The worst winter in years caused £4 million of damage to Birmingham roads.

Council officials are being forced to divert money from routine highways maintenance projects in order to carry out emergency repairs to potholes and cracked surfaces resulting from weeks of freezing temperatures during January and February.

Acting chief highway engineer Paul O’Day described the state of some roads as “critical”.

He said up to a third of surface material had been lost in a matter of weeks.

Mr O’Day added: “The long periods of freezing weather have caused a continuous cycle that has put deteriorated road surfaces under extreme stress.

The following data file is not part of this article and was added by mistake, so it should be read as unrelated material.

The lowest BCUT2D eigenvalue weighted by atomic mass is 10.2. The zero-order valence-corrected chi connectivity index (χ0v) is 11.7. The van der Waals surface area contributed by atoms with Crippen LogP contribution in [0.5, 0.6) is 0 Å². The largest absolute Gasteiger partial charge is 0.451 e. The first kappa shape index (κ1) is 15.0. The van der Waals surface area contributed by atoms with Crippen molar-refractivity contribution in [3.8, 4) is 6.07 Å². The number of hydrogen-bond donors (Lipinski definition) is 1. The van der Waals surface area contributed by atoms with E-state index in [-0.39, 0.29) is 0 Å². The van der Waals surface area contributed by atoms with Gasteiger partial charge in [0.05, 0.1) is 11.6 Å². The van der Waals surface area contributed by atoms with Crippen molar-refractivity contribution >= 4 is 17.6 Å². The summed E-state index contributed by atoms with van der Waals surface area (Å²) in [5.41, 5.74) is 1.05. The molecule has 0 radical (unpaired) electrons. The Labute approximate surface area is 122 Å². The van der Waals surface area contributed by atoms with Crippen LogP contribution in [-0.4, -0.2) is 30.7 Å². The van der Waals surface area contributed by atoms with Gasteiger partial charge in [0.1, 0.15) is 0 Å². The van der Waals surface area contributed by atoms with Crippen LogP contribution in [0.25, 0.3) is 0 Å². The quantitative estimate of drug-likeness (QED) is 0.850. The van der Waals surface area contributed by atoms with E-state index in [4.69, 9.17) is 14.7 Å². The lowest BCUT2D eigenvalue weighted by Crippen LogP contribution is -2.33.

“Surface courses have been destroyed by water penetrating minute cracks and joints and by the action of repeated swelling due to ice formation followed by shrinkage.

“Already over 30 roads have been found to be in this critical condition, presenting not only potholes but skidding hazards from the loose material.”

Mr O’Day is urging drivers to take extra care on damaged roads and report any hazards to the council.

The bitterly cold conditions damaged pavements and footways and contributed to a sharp increase in the total highways maintenance backlog, which now stands at £60 million.

The council expects the backlog to be wiped out if the Government approves a £2.2 billion Highways PFI, which would hand responsibility for maintaining the city’s entire road network to a private consortium.